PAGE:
None of us knows how long this crisis will last or how severe it will be. What we all know is that investors hate uncertainty, and it can be difficult raising capital in uncertain times. It may be that there is more clarity in a few weeks, but equally, the level of uncertainty may be greater.

Most of you have raised money in recent months and are well-capitalised. Some of you are currently in the middle of processes or will be kicking off capital raising processes in the next few months.

In extreme cases, investors stop investing new capital. In less extreme cases, it gets harder to raise capital and valuations can be impacted.

We haven’t seen evidence of an investor ‘strike’ yet, but it is impossible to predict the future in a fluid situation like this. Consider your unique circumstances and capital needs.

There is a broader point here about capital raising that we need to remind ourselves in good and bad times constantly. It can sometimes be tempting to delay raising capital to the last possible date and have a bias for raising a bit less rather than a bit more.

This strategy works when everything goes to plan. If your business grows in the way you expect and if there are no external crises, then this approach will work fine. However, all of you have worked too hard and created too much value to risk everything by assuming that everything will go to plan.

Raising capital involves a massive level of asymmetrical risk. If you raise a bit too early or raise a bit much then the downside of more dilution is known and finite but if you raise too late or something goes wrong with the raise then you are risking your entire business.

Balancing the long term versus the short term

An economic downturn or a crisis can be a time of enormous long term value creation for startups. If you are well capitalised and make strategic long term decisions, then you can be incredibly well placed when we emerge on the other side. The impact of a downturn is usually one-off (albeit the period of a downturn can vary significantly), however, if you use a downturn or crisis to strengthen your position, then the benefits are permanent.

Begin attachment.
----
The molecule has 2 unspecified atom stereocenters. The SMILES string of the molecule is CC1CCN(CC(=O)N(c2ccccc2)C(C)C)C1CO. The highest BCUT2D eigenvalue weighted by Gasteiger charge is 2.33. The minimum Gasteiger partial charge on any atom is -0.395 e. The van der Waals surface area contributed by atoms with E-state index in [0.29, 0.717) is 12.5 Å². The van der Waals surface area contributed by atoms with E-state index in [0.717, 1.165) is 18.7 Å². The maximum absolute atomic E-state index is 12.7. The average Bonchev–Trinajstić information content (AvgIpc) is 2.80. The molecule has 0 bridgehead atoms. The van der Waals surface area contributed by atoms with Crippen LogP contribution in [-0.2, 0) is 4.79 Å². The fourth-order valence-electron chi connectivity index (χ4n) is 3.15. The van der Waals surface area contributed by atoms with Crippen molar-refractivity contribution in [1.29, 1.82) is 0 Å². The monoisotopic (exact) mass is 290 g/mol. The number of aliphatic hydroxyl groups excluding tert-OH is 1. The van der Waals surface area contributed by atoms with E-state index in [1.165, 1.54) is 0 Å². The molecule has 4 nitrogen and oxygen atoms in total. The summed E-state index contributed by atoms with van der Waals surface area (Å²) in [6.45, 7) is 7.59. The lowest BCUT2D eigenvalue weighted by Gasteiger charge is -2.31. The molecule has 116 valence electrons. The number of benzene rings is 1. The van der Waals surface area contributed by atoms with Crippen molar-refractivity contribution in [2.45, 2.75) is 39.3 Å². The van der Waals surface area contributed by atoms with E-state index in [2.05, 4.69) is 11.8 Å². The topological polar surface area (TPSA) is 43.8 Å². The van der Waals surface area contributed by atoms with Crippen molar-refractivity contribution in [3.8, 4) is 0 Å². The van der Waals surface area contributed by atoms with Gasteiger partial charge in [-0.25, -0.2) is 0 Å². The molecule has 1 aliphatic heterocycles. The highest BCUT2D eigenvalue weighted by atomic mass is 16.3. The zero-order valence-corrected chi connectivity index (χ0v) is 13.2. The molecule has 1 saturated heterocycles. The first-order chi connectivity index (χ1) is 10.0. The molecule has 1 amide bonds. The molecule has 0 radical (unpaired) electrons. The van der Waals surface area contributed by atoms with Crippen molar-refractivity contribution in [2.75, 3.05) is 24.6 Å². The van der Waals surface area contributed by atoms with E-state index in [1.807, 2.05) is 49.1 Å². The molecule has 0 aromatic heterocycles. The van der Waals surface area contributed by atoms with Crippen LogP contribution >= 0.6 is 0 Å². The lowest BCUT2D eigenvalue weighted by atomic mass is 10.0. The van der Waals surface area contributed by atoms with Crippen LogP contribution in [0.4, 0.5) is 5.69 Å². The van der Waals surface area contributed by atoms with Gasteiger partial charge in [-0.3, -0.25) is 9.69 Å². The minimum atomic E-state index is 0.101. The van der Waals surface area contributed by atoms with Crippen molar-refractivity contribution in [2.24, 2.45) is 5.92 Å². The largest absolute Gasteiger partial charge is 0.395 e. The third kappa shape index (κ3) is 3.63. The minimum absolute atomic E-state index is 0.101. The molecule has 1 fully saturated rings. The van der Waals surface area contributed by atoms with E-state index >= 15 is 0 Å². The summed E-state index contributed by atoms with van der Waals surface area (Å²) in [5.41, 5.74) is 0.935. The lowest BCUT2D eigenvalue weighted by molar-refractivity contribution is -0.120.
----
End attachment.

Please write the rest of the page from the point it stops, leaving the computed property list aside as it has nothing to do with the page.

A few things might happen during a downturn.

  1. Customers may be more inclined to move from higher-cost incumbents to startups offering a cheaper alternative.
  2. Customer acquisition costs may come down.
  3. There may be a reduction in irrational competitor behaviour.
  4. Poorly capitalised competitors may disappear.

The goal for all of us should be to emerge from this crisis in a stronger position than from where we started.

Great founders focus on the long term but don’t ignore the short term and or the external environment. It may be appropriate or prudent to make some decisions that preserve cash. That will be particularly true if your business is likely to be significantly impacted by coronavirus or if your cash position is tight.

You might need to freeze hiring, reduce marketing, cut other discretionary expenditure or in more severe cases reduce team numbers.

Our general perspective is that you should look to cut costs now if your cash position is not super strong and if you can’t ride out a protracted downturn.

If you are in a strong position financially, then you are well placed to ‘invest’ through this crisis. However, we know that in all businesses, there is likely inefficient or unnecessary expenditure. In this environment, it is a great time to identify areas of inefficiency that will enable you to save cash without in any way impacting your future growth prospects.

Founders understand exponential growth so as a group, you are well placed to conceptualise the possible implications of Coronavirus.

Finally

We are so grateful to work with such an exceptional group of founders. We urge all of you to be cautious, focus on the things within your control, support your teams and lean on us as much as possible. We regard all of you as part of a big extended family and wish all of you and your families and teams well.

Best,

The Square Peg Team.